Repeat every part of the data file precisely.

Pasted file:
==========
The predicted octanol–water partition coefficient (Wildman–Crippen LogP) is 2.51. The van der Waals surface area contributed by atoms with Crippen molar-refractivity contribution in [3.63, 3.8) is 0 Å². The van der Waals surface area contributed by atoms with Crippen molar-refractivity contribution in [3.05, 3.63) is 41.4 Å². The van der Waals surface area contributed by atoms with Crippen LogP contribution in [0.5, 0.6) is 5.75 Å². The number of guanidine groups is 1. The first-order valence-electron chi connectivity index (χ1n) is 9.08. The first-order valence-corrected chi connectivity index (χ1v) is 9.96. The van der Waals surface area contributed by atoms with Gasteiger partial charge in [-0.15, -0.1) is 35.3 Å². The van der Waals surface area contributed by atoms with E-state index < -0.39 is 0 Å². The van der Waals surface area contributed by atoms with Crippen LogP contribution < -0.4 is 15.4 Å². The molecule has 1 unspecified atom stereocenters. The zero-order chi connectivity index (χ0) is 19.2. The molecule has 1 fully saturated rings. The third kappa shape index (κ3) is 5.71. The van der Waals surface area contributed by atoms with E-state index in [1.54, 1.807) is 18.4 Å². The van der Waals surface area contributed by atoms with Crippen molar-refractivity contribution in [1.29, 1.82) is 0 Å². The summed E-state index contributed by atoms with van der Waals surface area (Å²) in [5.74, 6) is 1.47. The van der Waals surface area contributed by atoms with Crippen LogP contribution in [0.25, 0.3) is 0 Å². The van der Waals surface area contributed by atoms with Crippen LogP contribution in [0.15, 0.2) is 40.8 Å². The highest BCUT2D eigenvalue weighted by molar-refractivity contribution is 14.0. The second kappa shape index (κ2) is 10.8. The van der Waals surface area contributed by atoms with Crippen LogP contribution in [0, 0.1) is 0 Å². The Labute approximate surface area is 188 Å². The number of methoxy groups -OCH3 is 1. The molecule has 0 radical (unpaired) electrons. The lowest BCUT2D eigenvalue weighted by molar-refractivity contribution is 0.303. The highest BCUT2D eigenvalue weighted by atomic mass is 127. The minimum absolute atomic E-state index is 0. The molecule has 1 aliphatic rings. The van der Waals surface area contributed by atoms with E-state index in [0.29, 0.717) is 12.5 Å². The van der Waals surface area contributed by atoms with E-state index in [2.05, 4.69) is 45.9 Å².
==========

The predicted octanol–water partition coefficient (Wildman–Crippen LogP) is 2.51. The van der Waals surface area contributed by atoms with Crippen molar-refractivity contribution in [3.63, 3.8) is 0 Å². The van der Waals surface area contributed by atoms with Crippen molar-refractivity contribution in [3.05, 3.63) is 41.4 Å². The van der Waals surface area contributed by atoms with Crippen LogP contribution in [0.5, 0.6) is 5.75 Å². The number of guanidine groups is 1. The first-order valence-electron chi connectivity index (χ1n) is 9.08. The first-order valence-corrected chi connectivity index (χ1v) is 9.96. The van der Waals surface area contributed by atoms with Gasteiger partial charge in [-0.15, -0.1) is 35.3 Å². The van der Waals surface area contributed by atoms with E-state index < -0.39 is 0 Å². The van der Waals surface area contributed by atoms with Crippen LogP contribution < -0.4 is 15.4 Å². The molecule has 1 unspecified atom stereocenters. The zero-order chi connectivity index (χ0) is 19.2. The molecule has 1 fully saturated rings. The third kappa shape index (κ3) is 5.71. The van der Waals surface area contributed by atoms with E-state index in [1.54, 1.807) is 18.4 Å². The van der Waals surface area contributed by atoms with Crippen molar-refractivity contribution in [1.29, 1.82) is 0 Å². The summed E-state index contributed by atoms with van der Waals surface area (Å²) in [5.74, 6) is 1.47. The van der Waals surface area contributed by atoms with Crippen LogP contribution in [0.25, 0.3) is 0 Å². The van der Waals surface area contributed by atoms with Crippen LogP contribution in [0.15, 0.2) is 40.8 Å². The highest BCUT2D eigenvalue weighted by molar-refractivity contribution is 14.0. The second kappa shape index (κ2) is 10.8. The van der Waals surface area contributed by atoms with Crippen LogP contribution in [0, 0.1) is 0 Å². The Labute approximate surface area is 188 Å². The number of methoxy groups -OCH3 is 1. The molecule has 0 radical (unpaired) electrons. The lowest BCUT2D eigenvalue weighted by molar-refractivity contribution is 0.303. The highest BCUT2D eigenvalue weighted by atomic mass is 127. The minimum absolute atomic E-state index is 0. The molecule has 1 aliphatic rings. The van der Waals surface area contributed by atoms with E-state index in [0.29, 0.717) is 12.5 Å². The van der Waals surface area contributed by atoms with E-state index in [2.05, 4.69) is 45.9 Å².